Climate change impacts every part of the world, every community and every person. The sheer scale of the challenges makes it too big and too complex to tackle alone. That’s why, in 2017, Teck began working with a unique group of organizations — industry, environmental groups and academia — to accomplish a shared goal: finding real, effective solutions to climate policy challenges for the extractives industry.
This collaboration, including Teck, Pembina Institute, Clean Energy Canada, academia and members of the resource industry, were first brought together for an informal discussion over dinner hosted by Marcia Smith, Teck’s Senior Vice President of Sustainability and External Affairs, and Merran Smith, Executive Director of Clean Energy Canada. They quickly discovered that, despite their diverse backgrounds, they all had a common desire to ensure that the carbon pricing system in B.C. delivered on its intended objective: to reduce industrial emissions without having unintended negative economic impacts.
In particular, the group focused on the value of carbon taxes as an effective way to reduce carbon emissions when coupled with measures to prevent carbon leakage for emissions-intensive trade-exposed (EITE) industries. Carbon leakage occurs when industry activities and associated emissions shift from one jurisdiction to another because of a difference in the stringency of climate policies, resulting in no net reduction to global greenhouse gas (GHG) emissions, or even a potential increase.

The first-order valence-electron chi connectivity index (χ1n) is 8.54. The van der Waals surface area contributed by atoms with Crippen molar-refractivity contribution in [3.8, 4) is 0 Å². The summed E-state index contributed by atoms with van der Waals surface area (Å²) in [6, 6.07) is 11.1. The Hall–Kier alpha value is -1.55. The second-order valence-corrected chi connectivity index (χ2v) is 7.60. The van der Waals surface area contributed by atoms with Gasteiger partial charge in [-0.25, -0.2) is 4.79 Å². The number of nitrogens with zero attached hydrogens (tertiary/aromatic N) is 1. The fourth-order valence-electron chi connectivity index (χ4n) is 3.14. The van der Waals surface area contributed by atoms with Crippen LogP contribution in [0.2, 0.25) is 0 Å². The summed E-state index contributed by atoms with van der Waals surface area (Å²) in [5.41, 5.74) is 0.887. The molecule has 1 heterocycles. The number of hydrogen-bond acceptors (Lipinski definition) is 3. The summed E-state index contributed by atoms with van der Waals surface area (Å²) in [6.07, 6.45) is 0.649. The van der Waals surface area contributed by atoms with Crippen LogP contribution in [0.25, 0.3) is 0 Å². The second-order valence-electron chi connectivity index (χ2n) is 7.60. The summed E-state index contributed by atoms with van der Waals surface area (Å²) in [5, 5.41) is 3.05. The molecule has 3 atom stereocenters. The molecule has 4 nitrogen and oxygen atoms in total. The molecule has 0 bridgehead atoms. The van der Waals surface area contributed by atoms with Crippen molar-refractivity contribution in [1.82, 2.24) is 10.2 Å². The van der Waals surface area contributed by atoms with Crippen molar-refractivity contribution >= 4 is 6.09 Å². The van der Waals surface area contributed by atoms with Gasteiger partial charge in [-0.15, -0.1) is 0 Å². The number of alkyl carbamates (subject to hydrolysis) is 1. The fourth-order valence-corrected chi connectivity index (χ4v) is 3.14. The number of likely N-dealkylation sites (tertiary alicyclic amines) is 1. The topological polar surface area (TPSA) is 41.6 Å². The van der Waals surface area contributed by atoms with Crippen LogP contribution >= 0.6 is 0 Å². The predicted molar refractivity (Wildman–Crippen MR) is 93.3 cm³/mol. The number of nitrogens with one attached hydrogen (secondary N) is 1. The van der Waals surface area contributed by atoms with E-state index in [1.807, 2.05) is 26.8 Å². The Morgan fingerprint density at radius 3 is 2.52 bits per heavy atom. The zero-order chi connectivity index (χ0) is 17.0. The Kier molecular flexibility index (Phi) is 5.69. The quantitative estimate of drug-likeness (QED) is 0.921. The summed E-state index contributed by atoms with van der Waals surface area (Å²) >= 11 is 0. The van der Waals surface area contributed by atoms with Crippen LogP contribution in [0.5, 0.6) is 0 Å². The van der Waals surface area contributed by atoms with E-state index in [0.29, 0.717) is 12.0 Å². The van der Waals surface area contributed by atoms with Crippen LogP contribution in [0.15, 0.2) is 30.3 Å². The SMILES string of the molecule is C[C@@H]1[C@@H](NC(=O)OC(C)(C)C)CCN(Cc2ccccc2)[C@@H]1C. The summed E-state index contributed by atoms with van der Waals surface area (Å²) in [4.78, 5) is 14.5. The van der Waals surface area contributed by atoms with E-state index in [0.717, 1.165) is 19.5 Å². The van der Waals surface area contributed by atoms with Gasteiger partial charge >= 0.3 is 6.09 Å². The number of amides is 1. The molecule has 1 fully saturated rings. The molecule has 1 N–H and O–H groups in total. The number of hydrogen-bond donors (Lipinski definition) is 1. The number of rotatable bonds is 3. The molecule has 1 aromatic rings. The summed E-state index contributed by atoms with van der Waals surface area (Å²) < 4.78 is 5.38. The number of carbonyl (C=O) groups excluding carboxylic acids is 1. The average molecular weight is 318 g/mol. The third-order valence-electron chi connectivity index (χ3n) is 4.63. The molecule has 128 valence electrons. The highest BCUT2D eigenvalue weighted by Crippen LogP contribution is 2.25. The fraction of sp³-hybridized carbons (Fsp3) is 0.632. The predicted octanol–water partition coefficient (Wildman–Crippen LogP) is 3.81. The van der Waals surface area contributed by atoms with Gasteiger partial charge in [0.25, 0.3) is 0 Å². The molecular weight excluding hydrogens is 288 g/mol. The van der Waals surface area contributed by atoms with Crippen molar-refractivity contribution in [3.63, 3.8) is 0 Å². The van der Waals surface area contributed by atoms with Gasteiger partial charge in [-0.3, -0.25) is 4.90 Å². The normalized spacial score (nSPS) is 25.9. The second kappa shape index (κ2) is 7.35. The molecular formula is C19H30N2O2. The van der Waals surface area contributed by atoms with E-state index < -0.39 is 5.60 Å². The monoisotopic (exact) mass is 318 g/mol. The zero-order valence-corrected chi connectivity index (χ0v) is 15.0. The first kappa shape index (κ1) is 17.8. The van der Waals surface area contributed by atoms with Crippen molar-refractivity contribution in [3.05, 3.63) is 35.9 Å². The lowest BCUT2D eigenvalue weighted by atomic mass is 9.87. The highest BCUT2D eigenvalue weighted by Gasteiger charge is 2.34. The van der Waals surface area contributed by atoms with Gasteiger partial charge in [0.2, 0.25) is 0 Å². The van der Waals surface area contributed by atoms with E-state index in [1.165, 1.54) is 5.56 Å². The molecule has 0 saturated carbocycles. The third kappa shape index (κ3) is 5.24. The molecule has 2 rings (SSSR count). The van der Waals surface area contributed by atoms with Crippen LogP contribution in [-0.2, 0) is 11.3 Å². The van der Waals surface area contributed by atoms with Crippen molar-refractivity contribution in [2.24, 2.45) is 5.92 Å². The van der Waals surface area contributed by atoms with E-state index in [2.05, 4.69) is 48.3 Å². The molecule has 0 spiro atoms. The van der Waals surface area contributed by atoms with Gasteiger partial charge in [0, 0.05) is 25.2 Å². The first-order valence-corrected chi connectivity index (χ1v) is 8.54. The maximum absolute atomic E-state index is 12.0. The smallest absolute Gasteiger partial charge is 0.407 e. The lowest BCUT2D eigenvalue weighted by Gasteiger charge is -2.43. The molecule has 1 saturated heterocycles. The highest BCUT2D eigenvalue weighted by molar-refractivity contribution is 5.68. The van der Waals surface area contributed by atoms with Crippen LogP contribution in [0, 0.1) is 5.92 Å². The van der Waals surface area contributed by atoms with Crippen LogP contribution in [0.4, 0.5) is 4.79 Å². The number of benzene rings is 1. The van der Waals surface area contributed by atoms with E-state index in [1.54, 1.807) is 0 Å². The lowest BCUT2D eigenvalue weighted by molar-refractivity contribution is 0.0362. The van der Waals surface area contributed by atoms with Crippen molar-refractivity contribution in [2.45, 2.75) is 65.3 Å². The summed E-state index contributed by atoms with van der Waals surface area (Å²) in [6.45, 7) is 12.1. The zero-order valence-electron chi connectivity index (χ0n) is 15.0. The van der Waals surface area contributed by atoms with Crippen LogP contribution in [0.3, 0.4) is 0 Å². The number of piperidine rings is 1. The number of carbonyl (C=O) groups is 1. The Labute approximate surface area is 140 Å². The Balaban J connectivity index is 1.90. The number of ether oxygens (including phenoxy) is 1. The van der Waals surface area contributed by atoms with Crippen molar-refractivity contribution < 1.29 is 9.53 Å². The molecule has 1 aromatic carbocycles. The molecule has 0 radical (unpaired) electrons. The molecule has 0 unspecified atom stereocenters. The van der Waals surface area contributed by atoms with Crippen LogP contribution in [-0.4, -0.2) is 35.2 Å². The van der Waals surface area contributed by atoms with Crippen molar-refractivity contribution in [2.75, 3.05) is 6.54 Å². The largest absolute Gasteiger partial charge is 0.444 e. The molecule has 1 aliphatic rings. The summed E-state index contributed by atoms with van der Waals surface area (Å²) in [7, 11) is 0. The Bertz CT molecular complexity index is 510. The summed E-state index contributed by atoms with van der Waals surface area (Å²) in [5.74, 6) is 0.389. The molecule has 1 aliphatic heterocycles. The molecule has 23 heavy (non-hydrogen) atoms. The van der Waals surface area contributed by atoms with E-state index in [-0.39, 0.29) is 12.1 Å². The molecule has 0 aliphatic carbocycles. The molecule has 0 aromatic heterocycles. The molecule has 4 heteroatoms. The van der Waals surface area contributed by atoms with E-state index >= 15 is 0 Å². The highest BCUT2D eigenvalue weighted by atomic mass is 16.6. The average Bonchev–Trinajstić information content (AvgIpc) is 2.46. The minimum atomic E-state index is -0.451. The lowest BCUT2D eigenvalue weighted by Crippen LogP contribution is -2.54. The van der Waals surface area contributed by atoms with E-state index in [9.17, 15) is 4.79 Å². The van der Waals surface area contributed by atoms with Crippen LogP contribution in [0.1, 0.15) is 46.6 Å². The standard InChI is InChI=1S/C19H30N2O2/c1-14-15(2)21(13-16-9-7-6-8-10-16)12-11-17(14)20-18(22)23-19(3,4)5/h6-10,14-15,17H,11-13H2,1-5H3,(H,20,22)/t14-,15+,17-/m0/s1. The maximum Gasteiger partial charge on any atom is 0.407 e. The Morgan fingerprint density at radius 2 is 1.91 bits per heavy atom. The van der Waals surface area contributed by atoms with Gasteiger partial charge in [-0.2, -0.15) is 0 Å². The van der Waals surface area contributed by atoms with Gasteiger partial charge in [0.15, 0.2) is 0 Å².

The group collaboratively developed and endorsed a policy based on GHG emissions output that featured a pricing incentive to reduce GHG emissions from industrial activities while also preventing carbon leakage. They took this proposal to the B.C. and Canadian governments, who have both subsequently used this work as a foundation for their respective carbon pricing policies.
“Canada and B.C. have the opportunity to act as leaders in the world’s transition to a low-carbon economy while also continuing to strengthen our economy and support healthy communities,” said Marcia Smith. “We believe that the broad-based pricing of carbon is one of the most effective ways to incentivize real reductions in GHG emissions by ensuring that all emitters contribute to the solution. An appropriately developed output-based carbon pricing solution provides an effective incentive for big emitters to reduce emissions while also ensuring they stay competitive with jurisdictions that have less progressive climate policies.”
Following this success, six members of the group (pictured above) were appointed to British Columbia’s Climate Solutions and Clean Growth Advisory Council, with Marcia Smith of Teck and Merran Smith of Clean Energy Canada appointed as council chairs.
For more information, see how Teck is Taking Action on Climate Change.
First Published on March 13, 2019